If Belfast is a beautiful city, then why plague it with a black sticker pox?

A nasty disease is spreading across Belfast. The Assembly Rooms – which nestle at the intersection of Donegall Street, North Street and Waring Street – have recently been the victim of the ugly pox which can is identifiable by its black triangular stickers bearing three letters and a tag which refers to an Instagram account, a hashtag and a website. It seems to be contagious and has spread to other disused premises, noticeably in and around property that is connected with Castlebrook Investment’s Royal Exchange development.

Belfast City Council’s website explains that “fly-posting is the illegal posting of adverts or posters to any structure”. Low level fines of £80 can be handed out to graffiti and fly-posting offenders.

In my mind’s sliding scale of infraction – and this definitely isn’t a legally tested spectrum – it’s one thing to paste a poster or two* for a gig or campaign, but quite another to deface and degrade the streetscape with a blight of triangles. (For those wondering, election posters in NI are covered under planning legislation and can go up in advance of an election and must come down within two weeks of polling day.)

When is a marketing campaign an act of corporate vandalism, and when is it ok to plaster the outside of disused buildings with stickers advertising something that will open in 55 days time? Guerrilla marketing suits small businesses and grass roots campaigning. Unless it’s classy, it runs the risk of blackening the commercial venture that is being advertised.

And that risk must be multiplied if your strapline is ‘This Beautiful City’ and you’re placing thousands of black triangular stickers over other people’s buildings, something that is making the city less beautiful with every new sticker affixed to a public wall. The Assembly Rooms mark the spot from which all milestones out of Belfast were once measured. The first building on the site opened in 1769 and Sir Charles Lanyon ‘Italianised’ the exterior in 1845, by which time it had gained a second storey.

The offending stickers bear the marks ‘T B C’ and ‘tbcbelfast’.

The tbcbelfast Instagram account has photos that refer to dreamers and chefs – which suggests that the ultimate brand being promoted is a high class hotel or quality catering enterprise – and also includes a video that shows someone sticking triangles to Belfast buildings. The tbcbelfast.com URL mentions ‘This Beautiful City’ and has a countdown clock that is ticking down to 8pm on Thursday 9 November 2017.

The ownership of the tbcbelfast.com domain is disguised in WHOIS. However, the related tbcbelfast.co.uk (registered the same day as tbcbelfast.com) and the alphabetically similar tribeca-belfast.co.uk domains have both been reserved by Stepladder Communications Ltd, a London-based branding firm who work with the property sector. Stepladder appear to be behind the brand campaign and seem to be using a local branding agency to place the stickers on the walls.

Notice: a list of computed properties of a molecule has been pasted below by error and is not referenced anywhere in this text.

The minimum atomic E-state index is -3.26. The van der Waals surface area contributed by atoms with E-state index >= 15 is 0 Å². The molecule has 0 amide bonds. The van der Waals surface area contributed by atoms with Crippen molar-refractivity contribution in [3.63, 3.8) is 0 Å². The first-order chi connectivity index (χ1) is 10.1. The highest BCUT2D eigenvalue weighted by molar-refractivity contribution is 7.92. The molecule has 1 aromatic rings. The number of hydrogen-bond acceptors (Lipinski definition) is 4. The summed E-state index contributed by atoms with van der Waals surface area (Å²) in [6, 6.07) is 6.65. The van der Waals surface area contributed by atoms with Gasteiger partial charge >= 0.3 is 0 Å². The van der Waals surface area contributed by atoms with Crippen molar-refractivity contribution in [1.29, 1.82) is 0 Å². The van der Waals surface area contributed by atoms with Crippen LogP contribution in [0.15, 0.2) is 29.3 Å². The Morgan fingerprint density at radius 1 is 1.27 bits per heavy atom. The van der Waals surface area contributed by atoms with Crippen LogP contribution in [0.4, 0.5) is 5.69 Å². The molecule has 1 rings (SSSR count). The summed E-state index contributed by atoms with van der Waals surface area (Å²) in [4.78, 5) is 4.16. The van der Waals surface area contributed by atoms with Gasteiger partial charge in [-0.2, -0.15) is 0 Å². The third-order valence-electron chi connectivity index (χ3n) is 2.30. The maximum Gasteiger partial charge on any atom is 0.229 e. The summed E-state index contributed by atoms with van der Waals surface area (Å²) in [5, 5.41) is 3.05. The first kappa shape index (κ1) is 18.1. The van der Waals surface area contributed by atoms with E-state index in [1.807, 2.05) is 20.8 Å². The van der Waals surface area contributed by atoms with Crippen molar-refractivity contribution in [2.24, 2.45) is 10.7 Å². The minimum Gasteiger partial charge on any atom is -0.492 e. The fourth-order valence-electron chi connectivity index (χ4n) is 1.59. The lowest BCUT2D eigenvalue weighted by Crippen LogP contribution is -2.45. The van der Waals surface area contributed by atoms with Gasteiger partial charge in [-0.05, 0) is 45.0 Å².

A message to the tbcbelfast Instagram account earlier this week has not been answered. I’ll update this post if Stepladder Communications reply to my email enquiry about this campaign.

I removed about a quarter of the stickers from the Assembly Rooms earlier this week, and some other kind souls who care about the city have removed significantly more today. Someone was also photographed sticking more of the pesky triangles over a building this morning.

There’s an awful possibility that highlighting the scourge of the black triangle pox will give the campaign publicity and this post is falling into the hands of the branding/marketing genius behind #tbcbelfast. There’s also the possibility that Belfast City Council will step in and flex its £80 muscle – or at least name and shame – if it can identify who is behind the defacement of buildings. Update – The guidance to councils is clear that a fixed penalty notice can only be given to “the person who personally affixed or placed the advertisement” and not the beneficiary of the fly-posting. However, the beneficiary may be prosecuted by a council.

In a city that has a history of being uncomfortable with people writing chalk messages on the roads and footpaths – that wash away first time it rains** – some consistency would be good to challenge more permanent defacement of people’s property that does not vanish without human effort.

If you spot any next Friday on Culture Night Belfast, feel free to peel them off and stick them in the bin. Consider it an act of cultural conservation to counter the vandalism and defacement.

* I have to admit that I walked around Ballymena late one night in 1998 with a colleague, a bucket of wallpaper paste, a thick brush and a roll of posters to advertise a gig that was probably doomed before we panicked and decided some marketing was required.

** it rains a lot in Belfast

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